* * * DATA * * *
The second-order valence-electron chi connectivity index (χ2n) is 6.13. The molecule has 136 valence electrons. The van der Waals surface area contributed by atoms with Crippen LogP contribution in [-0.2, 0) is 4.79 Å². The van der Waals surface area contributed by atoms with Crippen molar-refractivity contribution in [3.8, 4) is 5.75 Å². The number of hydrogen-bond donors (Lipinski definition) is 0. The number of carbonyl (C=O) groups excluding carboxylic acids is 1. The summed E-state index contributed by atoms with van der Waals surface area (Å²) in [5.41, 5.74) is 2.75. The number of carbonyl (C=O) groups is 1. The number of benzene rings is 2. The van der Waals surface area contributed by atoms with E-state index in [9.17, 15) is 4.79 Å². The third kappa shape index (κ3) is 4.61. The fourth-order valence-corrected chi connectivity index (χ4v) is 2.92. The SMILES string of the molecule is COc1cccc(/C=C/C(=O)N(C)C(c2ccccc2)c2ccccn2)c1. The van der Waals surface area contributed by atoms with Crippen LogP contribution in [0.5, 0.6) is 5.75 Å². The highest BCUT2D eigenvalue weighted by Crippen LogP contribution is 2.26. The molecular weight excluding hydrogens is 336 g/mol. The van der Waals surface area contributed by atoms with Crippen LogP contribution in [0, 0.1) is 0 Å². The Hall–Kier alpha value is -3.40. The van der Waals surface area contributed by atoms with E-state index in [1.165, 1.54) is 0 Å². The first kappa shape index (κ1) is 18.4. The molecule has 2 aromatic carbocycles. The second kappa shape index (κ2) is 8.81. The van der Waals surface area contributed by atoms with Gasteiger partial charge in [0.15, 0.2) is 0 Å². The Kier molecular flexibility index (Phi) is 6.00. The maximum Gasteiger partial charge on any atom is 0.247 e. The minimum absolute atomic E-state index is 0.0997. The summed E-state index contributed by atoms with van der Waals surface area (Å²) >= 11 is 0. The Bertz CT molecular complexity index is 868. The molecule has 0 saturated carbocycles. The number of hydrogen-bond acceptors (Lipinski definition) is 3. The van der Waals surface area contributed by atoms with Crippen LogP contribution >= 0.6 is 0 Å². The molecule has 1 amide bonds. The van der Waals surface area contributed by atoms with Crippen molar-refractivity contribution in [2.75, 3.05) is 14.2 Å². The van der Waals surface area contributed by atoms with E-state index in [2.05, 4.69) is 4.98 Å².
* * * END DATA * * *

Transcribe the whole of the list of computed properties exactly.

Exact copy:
The second-order valence-electron chi connectivity index (χ2n) is 6.13. The molecule has 136 valence electrons. The van der Waals surface area contributed by atoms with Crippen LogP contribution in [-0.2, 0) is 4.79 Å². The van der Waals surface area contributed by atoms with Crippen molar-refractivity contribution in [3.8, 4) is 5.75 Å². The number of hydrogen-bond donors (Lipinski definition) is 0. The number of carbonyl (C=O) groups excluding carboxylic acids is 1. The summed E-state index contributed by atoms with van der Waals surface area (Å²) in [5.41, 5.74) is 2.75. The number of carbonyl (C=O) groups is 1. The number of benzene rings is 2. The van der Waals surface area contributed by atoms with E-state index in [9.17, 15) is 4.79 Å². The third kappa shape index (κ3) is 4.61. The fourth-order valence-corrected chi connectivity index (χ4v) is 2.92. The SMILES string of the molecule is COc1cccc(/C=C/C(=O)N(C)C(c2ccccc2)c2ccccn2)c1. The van der Waals surface area contributed by atoms with Crippen LogP contribution in [0.5, 0.6) is 5.75 Å². The highest BCUT2D eigenvalue weighted by Crippen LogP contribution is 2.26. The molecular weight excluding hydrogens is 336 g/mol. The van der Waals surface area contributed by atoms with Crippen LogP contribution in [0, 0.1) is 0 Å². The Hall–Kier alpha value is -3.40. The van der Waals surface area contributed by atoms with E-state index in [1.165, 1.54) is 0 Å². The first kappa shape index (κ1) is 18.4. The molecule has 2 aromatic carbocycles. The second kappa shape index (κ2) is 8.81. The van der Waals surface area contributed by atoms with Gasteiger partial charge in [0.15, 0.2) is 0 Å². The Kier molecular flexibility index (Phi) is 6.00. The maximum Gasteiger partial charge on any atom is 0.247 e. The minimum absolute atomic E-state index is 0.0997. The summed E-state index contributed by atoms with van der Waals surface area (Å²) >= 11 is 0. The Bertz CT molecular complexity index is 868. The molecule has 0 saturated carbocycles. The number of hydrogen-bond acceptors (Lipinski definition) is 3. The van der Waals surface area contributed by atoms with Crippen LogP contribution >= 0.6 is 0 Å². The molecule has 1 amide bonds. The van der Waals surface area contributed by atoms with Crippen molar-refractivity contribution in [2.75, 3.05) is 14.2 Å². The van der Waals surface area contributed by atoms with E-state index in [2.05, 4.69) is 4.98 Å².